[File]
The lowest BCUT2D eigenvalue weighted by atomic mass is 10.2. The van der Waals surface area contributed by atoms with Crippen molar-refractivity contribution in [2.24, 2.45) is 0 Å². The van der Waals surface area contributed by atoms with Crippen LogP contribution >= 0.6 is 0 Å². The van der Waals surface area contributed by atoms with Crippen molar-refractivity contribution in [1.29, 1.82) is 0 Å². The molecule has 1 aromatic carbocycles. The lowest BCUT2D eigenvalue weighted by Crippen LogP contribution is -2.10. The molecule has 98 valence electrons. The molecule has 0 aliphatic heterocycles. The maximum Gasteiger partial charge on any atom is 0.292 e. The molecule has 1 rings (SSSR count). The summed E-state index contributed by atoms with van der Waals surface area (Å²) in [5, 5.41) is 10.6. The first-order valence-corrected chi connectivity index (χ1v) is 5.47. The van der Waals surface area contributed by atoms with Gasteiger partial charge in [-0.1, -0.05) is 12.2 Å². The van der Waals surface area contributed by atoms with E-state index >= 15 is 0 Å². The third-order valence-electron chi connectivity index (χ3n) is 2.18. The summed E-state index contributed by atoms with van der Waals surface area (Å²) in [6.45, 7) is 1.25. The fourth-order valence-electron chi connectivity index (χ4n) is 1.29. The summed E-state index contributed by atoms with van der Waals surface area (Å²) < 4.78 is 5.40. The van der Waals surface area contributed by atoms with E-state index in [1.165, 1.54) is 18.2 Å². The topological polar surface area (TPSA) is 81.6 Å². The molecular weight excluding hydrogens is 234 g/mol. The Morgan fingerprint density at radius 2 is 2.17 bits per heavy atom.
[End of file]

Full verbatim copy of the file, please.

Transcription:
The lowest BCUT2D eigenvalue weighted by atomic mass is 10.2. The van der Waals surface area contributed by atoms with Crippen molar-refractivity contribution in [2.24, 2.45) is 0 Å². The van der Waals surface area contributed by atoms with Crippen LogP contribution >= 0.6 is 0 Å². The van der Waals surface area contributed by atoms with Crippen molar-refractivity contribution in [1.29, 1.82) is 0 Å². The molecule has 1 aromatic carbocycles. The lowest BCUT2D eigenvalue weighted by Crippen LogP contribution is -2.10. The molecule has 98 valence electrons. The molecule has 0 aliphatic heterocycles. The maximum Gasteiger partial charge on any atom is 0.292 e. The molecule has 1 rings (SSSR count). The summed E-state index contributed by atoms with van der Waals surface area (Å²) in [5, 5.41) is 10.6. The first-order valence-corrected chi connectivity index (χ1v) is 5.47. The van der Waals surface area contributed by atoms with Gasteiger partial charge in [-0.1, -0.05) is 12.2 Å². The van der Waals surface area contributed by atoms with E-state index >= 15 is 0 Å². The third-order valence-electron chi connectivity index (χ3n) is 2.18. The summed E-state index contributed by atoms with van der Waals surface area (Å²) in [6.45, 7) is 1.25. The fourth-order valence-electron chi connectivity index (χ4n) is 1.29. The summed E-state index contributed by atoms with van der Waals surface area (Å²) < 4.78 is 5.40. The van der Waals surface area contributed by atoms with E-state index in [1.165, 1.54) is 18.2 Å². The topological polar surface area (TPSA) is 81.6 Å². The molecular weight excluding hydrogens is 234 g/mol. The Morgan fingerprint density at radius 2 is 2.17 bits per heavy atom.